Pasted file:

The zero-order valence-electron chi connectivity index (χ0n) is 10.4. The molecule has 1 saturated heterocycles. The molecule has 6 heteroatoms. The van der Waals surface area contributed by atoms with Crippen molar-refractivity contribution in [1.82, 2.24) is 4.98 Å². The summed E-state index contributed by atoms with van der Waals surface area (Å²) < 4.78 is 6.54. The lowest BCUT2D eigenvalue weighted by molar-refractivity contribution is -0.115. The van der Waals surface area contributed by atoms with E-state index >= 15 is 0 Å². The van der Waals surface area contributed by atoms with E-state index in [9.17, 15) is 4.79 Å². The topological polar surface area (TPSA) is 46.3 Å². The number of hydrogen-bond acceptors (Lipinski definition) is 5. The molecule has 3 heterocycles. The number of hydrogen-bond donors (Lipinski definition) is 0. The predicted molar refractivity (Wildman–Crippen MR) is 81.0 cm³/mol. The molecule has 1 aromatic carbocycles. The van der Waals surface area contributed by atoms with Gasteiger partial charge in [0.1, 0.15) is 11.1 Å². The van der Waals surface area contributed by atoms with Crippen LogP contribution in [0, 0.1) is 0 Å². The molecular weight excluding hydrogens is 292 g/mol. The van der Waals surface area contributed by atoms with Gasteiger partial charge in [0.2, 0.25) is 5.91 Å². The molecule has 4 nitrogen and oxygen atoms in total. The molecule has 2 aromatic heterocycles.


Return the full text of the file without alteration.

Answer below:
The zero-order valence-electron chi connectivity index (χ0n) is 10.4. The molecule has 1 saturated heterocycles. The molecule has 6 heteroatoms. The van der Waals surface area contributed by atoms with Crippen molar-refractivity contribution in [1.82, 2.24) is 4.98 Å². The summed E-state index contributed by atoms with van der Waals surface area (Å²) < 4.78 is 6.54. The lowest BCUT2D eigenvalue weighted by molar-refractivity contribution is -0.115. The van der Waals surface area contributed by atoms with E-state index >= 15 is 0 Å². The van der Waals surface area contributed by atoms with E-state index in [9.17, 15) is 4.79 Å². The topological polar surface area (TPSA) is 46.3 Å². The number of hydrogen-bond acceptors (Lipinski definition) is 5. The molecule has 3 heterocycles. The number of hydrogen-bond donors (Lipinski definition) is 0. The predicted molar refractivity (Wildman–Crippen MR) is 81.0 cm³/mol. The molecule has 1 aromatic carbocycles. The van der Waals surface area contributed by atoms with Gasteiger partial charge in [0.1, 0.15) is 11.1 Å². The van der Waals surface area contributed by atoms with Crippen LogP contribution in [0, 0.1) is 0 Å². The molecular weight excluding hydrogens is 292 g/mol. The van der Waals surface area contributed by atoms with Gasteiger partial charge in [0.2, 0.25) is 5.91 Å². The molecule has 4 nitrogen and oxygen atoms in total. The molecule has 2 aromatic heterocycles.